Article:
2000 Mukai Shuzo Natsu no Omoide

2000 Mukai Shuzo Natsu no Omoide

2000 Mukai Shuzo Natsu no Omoide

We’ve looked at an awesome traditional…..and quite rare red rice Sake from this kura previously, but at a recent tasting with the fine folks from Black Market Sake in Sydney recently…..this particular Sake rocked my world.

The Mikai Shuzo kura is located in the Kyoto prefecture pretty much in the centre of the main island of Honshu. The kura (brewery) is located at the Northern tip of the prefecture, right on the Sea of Japan in the beautiful village in Ine. The funky label depicts the kura with a boat tied up outside it….. and looking at photos of Mukai Shuzo with the Blackmarket Sake crew, that is indeed what it is like…..smack bang on the waterfront and you can actually drive your boat up to the front of the kura and purchase your Sake…..my kind of drive-thru!

Kuniko is one of the few female Toji (brewers) in Japan who has taken over the reins from her Father and Kuramoto (brewery owner), Yoshihisa Mukai.

It’s a unique Sake…..the yeast used here is a 100 year old strain which has been stored at the University of Agriculture in Tokyo. Mukai asked for a sample of the strain and built it up until they had enough to produce this Sake.

This Sake would be a great one to take along to wine options…..it smells very wine-like, with a distinct lean towards the oxidative styles of the Jura…..there are also some single-malty scotch-type nuances in there as well…..must grab a bottle and plan some options evilness post-haste!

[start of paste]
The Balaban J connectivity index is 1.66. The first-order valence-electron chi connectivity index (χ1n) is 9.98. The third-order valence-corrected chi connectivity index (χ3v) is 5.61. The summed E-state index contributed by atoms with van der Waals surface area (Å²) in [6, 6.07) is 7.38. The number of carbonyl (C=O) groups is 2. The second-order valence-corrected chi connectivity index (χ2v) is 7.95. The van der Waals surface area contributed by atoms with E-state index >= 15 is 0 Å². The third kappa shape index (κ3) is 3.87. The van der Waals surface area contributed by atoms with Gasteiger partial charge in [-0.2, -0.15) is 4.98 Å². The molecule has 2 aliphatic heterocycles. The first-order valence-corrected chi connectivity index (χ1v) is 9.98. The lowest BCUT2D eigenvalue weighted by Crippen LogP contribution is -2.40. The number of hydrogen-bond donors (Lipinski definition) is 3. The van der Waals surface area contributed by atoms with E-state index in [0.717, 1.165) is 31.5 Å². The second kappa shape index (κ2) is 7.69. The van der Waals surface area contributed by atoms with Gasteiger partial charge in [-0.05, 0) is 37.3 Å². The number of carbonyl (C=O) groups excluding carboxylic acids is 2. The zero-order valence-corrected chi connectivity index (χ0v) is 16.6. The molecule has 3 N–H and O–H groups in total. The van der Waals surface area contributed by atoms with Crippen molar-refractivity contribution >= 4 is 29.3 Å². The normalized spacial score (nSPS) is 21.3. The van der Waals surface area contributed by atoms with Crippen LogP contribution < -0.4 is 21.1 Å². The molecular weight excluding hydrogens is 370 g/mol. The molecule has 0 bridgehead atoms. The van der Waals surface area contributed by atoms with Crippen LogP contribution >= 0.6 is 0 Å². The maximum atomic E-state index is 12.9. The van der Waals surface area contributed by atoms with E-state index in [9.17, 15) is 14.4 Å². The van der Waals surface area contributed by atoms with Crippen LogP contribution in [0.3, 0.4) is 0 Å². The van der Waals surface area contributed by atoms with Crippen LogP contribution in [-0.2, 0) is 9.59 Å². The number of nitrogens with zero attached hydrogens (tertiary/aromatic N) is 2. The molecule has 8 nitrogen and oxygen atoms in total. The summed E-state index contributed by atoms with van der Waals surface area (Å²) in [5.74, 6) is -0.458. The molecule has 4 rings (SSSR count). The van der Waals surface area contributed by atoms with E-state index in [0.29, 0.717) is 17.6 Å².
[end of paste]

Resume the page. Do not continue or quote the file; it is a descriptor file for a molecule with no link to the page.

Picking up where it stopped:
Again….Junmai is 100% pure rice sake with no additions and the Natsu no Omoide is made from Gohyakuman Goku rice, polished to 70%, the alcohol is 14.3%, the acidity 6.5 and it is recommended that the Sake be served at room temperature.

Light, pale gold in the glass with a gorgeous, alluring nose of creamy rice, dried apricots and peaches, cedar, oak & vanillin with hints of oyster shell, mirin, caramel and malt….there are some light wafts of peaty smoke and some wicked Jura-esque oxidative twangs.

In the mouth the 2000 Mukai Shuzo Natsu no Omoide is rich and beautifully complex…..it’s round and  opulant but with brilliant presence and umami ache. Plenty of rich dried apricot, sea spray, caramel, toffee apple, peat, spice, vanillin and dreamy woody nuance. Amazing complexity.

Just a touch of roundness and sweetness to the finish, which is ohhh so long and moreish, point to a style of Sake that would be fantastic with a number of dishes.

Just brilliant stuff and one that is definitely on my buy list…..great stuff!

Price: $170 – Closure: Screwcap – Alcohol: 14.3% – Source: Tasting – Importer: Blackmarket Sake

High voltage Junmai goodness!

High voltage Junmai goodness!

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5 Responses to “2000 Mukai Shuzo Natsu no Omoide”

  1. Andries Mostert
    April 1, 2011 at 4:55 pm #

    Hi Dave
    How do they measure acid in Sake? 6.5 is equivalent g/L of what acid?

  2. Matt | Black Market Sake
    April 3, 2011 at 4:59 pm #

    Hi Andries,
    We have given some fairly technical info here, because I believe you are coming from the perspective of a wine maker wanting to know the full details? The following is our understanding of the difference between wine/sake, and are happy to stand corrected if anyone has different information, but we humbly put forward the explanation below.

    The ‘sando’ or acid level in sake is relative to the number of milliliters of liquid sodium hydroxide needed to neutralise 10ml of that sake. In this case the number given is for the succinic acid being measured. Succinic acid, along with malic and lactic acid are the most abundant acids in sake. Our understanding is that with wine it is the TA (Tartaric acid) levels being measured as tartaric acid is the most abundant acid in wine along with malic and citric acids.